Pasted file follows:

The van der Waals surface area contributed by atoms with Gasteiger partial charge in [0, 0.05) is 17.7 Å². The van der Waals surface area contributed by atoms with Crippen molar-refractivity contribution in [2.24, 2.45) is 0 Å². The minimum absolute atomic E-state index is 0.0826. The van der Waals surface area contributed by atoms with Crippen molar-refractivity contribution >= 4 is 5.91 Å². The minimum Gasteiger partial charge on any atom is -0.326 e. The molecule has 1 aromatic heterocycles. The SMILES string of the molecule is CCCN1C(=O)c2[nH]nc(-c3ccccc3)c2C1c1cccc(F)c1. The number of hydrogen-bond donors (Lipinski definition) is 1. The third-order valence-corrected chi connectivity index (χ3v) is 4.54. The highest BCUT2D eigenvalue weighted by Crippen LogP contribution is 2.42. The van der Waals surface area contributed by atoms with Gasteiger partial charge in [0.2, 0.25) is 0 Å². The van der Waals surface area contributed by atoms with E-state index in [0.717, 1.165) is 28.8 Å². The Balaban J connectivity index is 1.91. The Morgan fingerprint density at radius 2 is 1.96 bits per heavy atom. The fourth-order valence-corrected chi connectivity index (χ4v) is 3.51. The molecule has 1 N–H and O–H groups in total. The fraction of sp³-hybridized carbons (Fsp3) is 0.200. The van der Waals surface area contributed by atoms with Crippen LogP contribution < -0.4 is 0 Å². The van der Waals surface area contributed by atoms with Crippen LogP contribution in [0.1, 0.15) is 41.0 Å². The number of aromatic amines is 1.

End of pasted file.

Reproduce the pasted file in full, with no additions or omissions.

The van der Waals surface area contributed by atoms with Gasteiger partial charge in [0, 0.05) is 17.7 Å². The van der Waals surface area contributed by atoms with Crippen molar-refractivity contribution in [2.24, 2.45) is 0 Å². The minimum absolute atomic E-state index is 0.0826. The van der Waals surface area contributed by atoms with Crippen molar-refractivity contribution >= 4 is 5.91 Å². The minimum Gasteiger partial charge on any atom is -0.326 e. The molecule has 1 aromatic heterocycles. The SMILES string of the molecule is CCCN1C(=O)c2[nH]nc(-c3ccccc3)c2C1c1cccc(F)c1. The number of hydrogen-bond donors (Lipinski definition) is 1. The third-order valence-corrected chi connectivity index (χ3v) is 4.54. The highest BCUT2D eigenvalue weighted by Crippen LogP contribution is 2.42. The van der Waals surface area contributed by atoms with Gasteiger partial charge in [0.2, 0.25) is 0 Å². The van der Waals surface area contributed by atoms with E-state index in [0.717, 1.165) is 28.8 Å². The Balaban J connectivity index is 1.91. The Morgan fingerprint density at radius 2 is 1.96 bits per heavy atom. The fourth-order valence-corrected chi connectivity index (χ4v) is 3.51. The molecule has 1 N–H and O–H groups in total. The fraction of sp³-hybridized carbons (Fsp3) is 0.200. The van der Waals surface area contributed by atoms with Crippen LogP contribution < -0.4 is 0 Å². The van der Waals surface area contributed by atoms with Crippen LogP contribution in [0.1, 0.15) is 41.0 Å². The number of aromatic amines is 1.